NASCAR has a decidedly different look for 2013, with all-new racecars debuting at the Daytona 500 on Sunday. It's a big change that should excite casual car fans as well as those hard-core enthusiasts who paint their favorite driver's number on their face. For the first time in decades, the redesigned racecars look like real street-driven production versions.
Since 2007, NASCAR's Sprint Cup series — its most elite racing tier — featured cars from Chevrolet, Dodge, Ford and Toyota with the same basic shape and little to distinguish them other than decals used to imitate headlights, grilles and taillights. Fans began to complain about how similar the racecars looked soon after their introduction.
"While successful in introducing a safe car, it lacked manufacturer-specific attributes. Manufacturers had very little room to make them representative other than with decals," says Mark Kent, director of GM racing. "For 2013, the all-new car builds on the current car but allows manufacturers the opportunity to make them look like their production counterparts."
NASCAR and the automakers worked closely together to design the new racecar, making them seem closer to the everyday versions seen in millions of garages nationwide.
"Toyota aerodynamicists worked on this, and for the first time ever they worked with the [production] Camry design engineers," said Lee White, president of Toyota Racing Development USA.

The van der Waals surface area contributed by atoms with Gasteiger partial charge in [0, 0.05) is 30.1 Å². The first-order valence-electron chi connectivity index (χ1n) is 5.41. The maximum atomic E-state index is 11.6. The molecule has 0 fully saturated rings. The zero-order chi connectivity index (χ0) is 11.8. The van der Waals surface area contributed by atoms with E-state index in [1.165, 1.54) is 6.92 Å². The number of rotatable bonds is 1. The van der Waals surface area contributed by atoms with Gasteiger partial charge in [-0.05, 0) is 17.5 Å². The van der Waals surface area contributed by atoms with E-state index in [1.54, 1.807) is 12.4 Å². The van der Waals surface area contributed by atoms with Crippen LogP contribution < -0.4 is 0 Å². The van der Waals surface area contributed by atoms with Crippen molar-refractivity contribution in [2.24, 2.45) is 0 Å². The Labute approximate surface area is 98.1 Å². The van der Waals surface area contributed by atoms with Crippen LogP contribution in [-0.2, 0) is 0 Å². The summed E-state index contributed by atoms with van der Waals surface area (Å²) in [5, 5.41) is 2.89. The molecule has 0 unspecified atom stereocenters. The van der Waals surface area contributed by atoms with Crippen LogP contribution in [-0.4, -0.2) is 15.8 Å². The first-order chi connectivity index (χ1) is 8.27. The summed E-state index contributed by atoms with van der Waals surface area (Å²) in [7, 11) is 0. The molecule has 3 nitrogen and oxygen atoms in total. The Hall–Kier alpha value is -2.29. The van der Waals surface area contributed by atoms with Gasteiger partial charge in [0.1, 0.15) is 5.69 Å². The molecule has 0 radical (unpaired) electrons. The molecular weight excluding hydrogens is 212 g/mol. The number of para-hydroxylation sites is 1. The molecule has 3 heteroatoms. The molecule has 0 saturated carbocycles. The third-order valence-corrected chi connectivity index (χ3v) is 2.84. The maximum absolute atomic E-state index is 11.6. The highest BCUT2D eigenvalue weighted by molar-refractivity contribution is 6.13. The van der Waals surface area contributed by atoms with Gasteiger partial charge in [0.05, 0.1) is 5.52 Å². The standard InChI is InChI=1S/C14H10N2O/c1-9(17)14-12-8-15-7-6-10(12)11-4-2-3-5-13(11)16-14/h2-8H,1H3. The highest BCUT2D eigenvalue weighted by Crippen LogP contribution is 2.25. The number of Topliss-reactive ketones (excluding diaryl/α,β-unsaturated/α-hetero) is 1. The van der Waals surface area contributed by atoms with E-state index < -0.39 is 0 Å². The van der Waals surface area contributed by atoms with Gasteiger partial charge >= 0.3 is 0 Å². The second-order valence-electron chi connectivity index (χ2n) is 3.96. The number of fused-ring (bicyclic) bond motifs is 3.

The new car's overall shape is sleeker and more proportional to a real car with a laid-down windshield that curves like a production car. Each Chevrolet SS, Ford Fusion and Toyota Camry on the track has individual characteristics beyond merely stickers and features unique front and rear styling. The 2013 Fusion's trademark upright, horizontally slotted grille looks the same on the racecar as it does on the road car.
"Fans can tell what they are," White said. "[That's] not something they could do before."
Appearing more like production cars was a major goal, but improved racing was also important. The new car's sleeker aerodynamics and lighter weight (150 pounds less) were done to promote a new style of racing. "We should see a bit of change where guys can hustle and be more aggressive than in the old car," said Robin Pemberton, NASCAR's vice president of competition.
Preseason testing looks promising and fans can see the end result when the new car runs its first full race in the Dayton 500 on Sunday.